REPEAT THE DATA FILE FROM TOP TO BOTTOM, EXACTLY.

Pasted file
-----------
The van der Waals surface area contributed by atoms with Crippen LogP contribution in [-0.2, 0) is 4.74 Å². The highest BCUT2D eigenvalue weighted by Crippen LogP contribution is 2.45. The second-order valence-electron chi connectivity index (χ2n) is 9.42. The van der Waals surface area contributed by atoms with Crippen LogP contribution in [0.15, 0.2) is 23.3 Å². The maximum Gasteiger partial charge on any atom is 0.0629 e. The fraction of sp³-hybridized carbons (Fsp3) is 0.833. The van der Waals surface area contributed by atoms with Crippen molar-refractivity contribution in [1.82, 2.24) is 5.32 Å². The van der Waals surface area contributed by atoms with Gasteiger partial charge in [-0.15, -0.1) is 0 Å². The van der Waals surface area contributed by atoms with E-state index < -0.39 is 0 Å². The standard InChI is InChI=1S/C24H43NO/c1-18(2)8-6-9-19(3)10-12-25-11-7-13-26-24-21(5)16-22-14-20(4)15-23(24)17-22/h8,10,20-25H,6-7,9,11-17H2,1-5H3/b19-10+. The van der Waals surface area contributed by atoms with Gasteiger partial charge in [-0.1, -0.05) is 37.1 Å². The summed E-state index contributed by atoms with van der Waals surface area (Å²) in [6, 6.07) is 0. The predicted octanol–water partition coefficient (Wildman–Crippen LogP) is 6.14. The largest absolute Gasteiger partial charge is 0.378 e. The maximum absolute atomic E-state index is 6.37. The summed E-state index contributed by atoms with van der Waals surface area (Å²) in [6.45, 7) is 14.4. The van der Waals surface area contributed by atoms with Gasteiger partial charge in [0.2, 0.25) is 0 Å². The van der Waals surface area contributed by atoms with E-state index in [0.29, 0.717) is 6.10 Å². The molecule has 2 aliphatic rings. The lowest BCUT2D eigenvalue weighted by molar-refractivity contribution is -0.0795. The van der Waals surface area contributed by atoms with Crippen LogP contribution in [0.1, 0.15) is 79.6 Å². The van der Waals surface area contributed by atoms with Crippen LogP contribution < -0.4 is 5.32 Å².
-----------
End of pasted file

The van der Waals surface area contributed by atoms with Crippen LogP contribution in [-0.2, 0) is 4.74 Å². The highest BCUT2D eigenvalue weighted by Crippen LogP contribution is 2.45. The second-order valence-electron chi connectivity index (χ2n) is 9.42. The van der Waals surface area contributed by atoms with Crippen LogP contribution in [0.15, 0.2) is 23.3 Å². The maximum Gasteiger partial charge on any atom is 0.0629 e. The fraction of sp³-hybridized carbons (Fsp3) is 0.833. The van der Waals surface area contributed by atoms with Crippen molar-refractivity contribution in [1.82, 2.24) is 5.32 Å². The van der Waals surface area contributed by atoms with Gasteiger partial charge in [-0.15, -0.1) is 0 Å². The van der Waals surface area contributed by atoms with E-state index < -0.39 is 0 Å². The standard InChI is InChI=1S/C24H43NO/c1-18(2)8-6-9-19(3)10-12-25-11-7-13-26-24-21(5)16-22-14-20(4)15-23(24)17-22/h8,10,20-25H,6-7,9,11-17H2,1-5H3/b19-10+. The van der Waals surface area contributed by atoms with Gasteiger partial charge in [-0.1, -0.05) is 37.1 Å². The summed E-state index contributed by atoms with van der Waals surface area (Å²) in [6, 6.07) is 0. The predicted octanol–water partition coefficient (Wildman–Crippen LogP) is 6.14. The largest absolute Gasteiger partial charge is 0.378 e. The maximum absolute atomic E-state index is 6.37. The summed E-state index contributed by atoms with van der Waals surface area (Å²) in [6.45, 7) is 14.4. The van der Waals surface area contributed by atoms with Gasteiger partial charge in [0.2, 0.25) is 0 Å². The van der Waals surface area contributed by atoms with E-state index in [0.29, 0.717) is 6.10 Å². The molecule has 2 aliphatic rings. The lowest BCUT2D eigenvalue weighted by molar-refractivity contribution is -0.0795. The van der Waals surface area contributed by atoms with Crippen LogP contribution in [0.1, 0.15) is 79.6 Å². The van der Waals surface area contributed by atoms with Crippen LogP contribution < -0.4 is 5.32 Å².